From protest to policy: News 12 talks to Sen. Jamaal Bailey about law enforcement reform

There have been many times when an act of violence by a police officer who took the life of a Black man is followed by outrage, protests and calls for change.
As chair of the Code Committee, state Sen. Jamaal Bailey has been on the front lines of that change.
New York enacted into law three significant changes in a matter of weeks - the repeal of Section 50a, which kept police disciplinary records private, another that mandates police officers report any time they fire their weapon within six hours, and a third that requires police to provide people in custody with medical or mental health services.
The Police STAT Act also forces departments to compile and report arrest data, including demographic information.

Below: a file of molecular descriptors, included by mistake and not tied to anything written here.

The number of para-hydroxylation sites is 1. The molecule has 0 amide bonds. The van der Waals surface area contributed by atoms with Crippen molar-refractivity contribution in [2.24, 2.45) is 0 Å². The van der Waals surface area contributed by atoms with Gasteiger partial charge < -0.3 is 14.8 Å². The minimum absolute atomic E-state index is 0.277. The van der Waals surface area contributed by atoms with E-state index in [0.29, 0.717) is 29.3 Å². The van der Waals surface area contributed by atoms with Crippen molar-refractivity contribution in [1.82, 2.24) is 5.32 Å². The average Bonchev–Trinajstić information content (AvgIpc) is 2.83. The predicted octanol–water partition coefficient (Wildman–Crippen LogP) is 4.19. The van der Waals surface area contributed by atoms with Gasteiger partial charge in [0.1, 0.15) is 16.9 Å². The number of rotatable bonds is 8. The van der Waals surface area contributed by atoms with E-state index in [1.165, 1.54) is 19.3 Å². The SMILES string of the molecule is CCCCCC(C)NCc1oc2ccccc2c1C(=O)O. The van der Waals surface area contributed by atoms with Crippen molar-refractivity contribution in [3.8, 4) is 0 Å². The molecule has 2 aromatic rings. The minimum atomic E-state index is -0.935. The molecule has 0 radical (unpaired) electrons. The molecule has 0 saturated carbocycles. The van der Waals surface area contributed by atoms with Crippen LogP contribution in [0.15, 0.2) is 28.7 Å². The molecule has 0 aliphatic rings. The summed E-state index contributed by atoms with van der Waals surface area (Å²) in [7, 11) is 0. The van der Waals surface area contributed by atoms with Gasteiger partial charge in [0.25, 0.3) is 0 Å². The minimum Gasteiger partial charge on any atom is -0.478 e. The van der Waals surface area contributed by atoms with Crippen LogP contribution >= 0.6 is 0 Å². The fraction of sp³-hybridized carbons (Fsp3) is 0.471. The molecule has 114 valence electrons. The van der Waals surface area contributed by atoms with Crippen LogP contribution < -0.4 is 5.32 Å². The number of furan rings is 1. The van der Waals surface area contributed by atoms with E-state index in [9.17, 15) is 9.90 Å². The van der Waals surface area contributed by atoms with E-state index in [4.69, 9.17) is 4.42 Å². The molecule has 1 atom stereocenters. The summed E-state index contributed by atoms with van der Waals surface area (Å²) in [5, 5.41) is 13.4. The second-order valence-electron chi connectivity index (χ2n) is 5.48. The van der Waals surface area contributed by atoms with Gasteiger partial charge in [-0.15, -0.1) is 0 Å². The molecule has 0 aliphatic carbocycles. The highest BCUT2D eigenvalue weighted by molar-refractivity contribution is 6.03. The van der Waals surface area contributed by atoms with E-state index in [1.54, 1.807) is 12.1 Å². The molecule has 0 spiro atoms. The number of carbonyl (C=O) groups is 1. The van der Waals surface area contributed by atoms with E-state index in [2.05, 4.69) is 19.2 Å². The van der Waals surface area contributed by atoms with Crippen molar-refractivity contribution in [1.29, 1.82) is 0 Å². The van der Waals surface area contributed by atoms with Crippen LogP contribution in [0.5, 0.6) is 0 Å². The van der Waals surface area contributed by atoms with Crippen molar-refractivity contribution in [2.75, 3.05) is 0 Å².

Critics have said the changes make an already difficult job even tougher for police.
News 12 asked Bailey what he would say to people who say it's just a case of some bad apples.
"It's not about apples spoiling the bunch, it's about if you have bad apples, people don't want to buy apples. It's about a lack of trust the public will have for police, which they shouldn't," he says. "We are seeing people opening their eyes to injustices that have been happening for so long. So for for many, I say welcome to the party."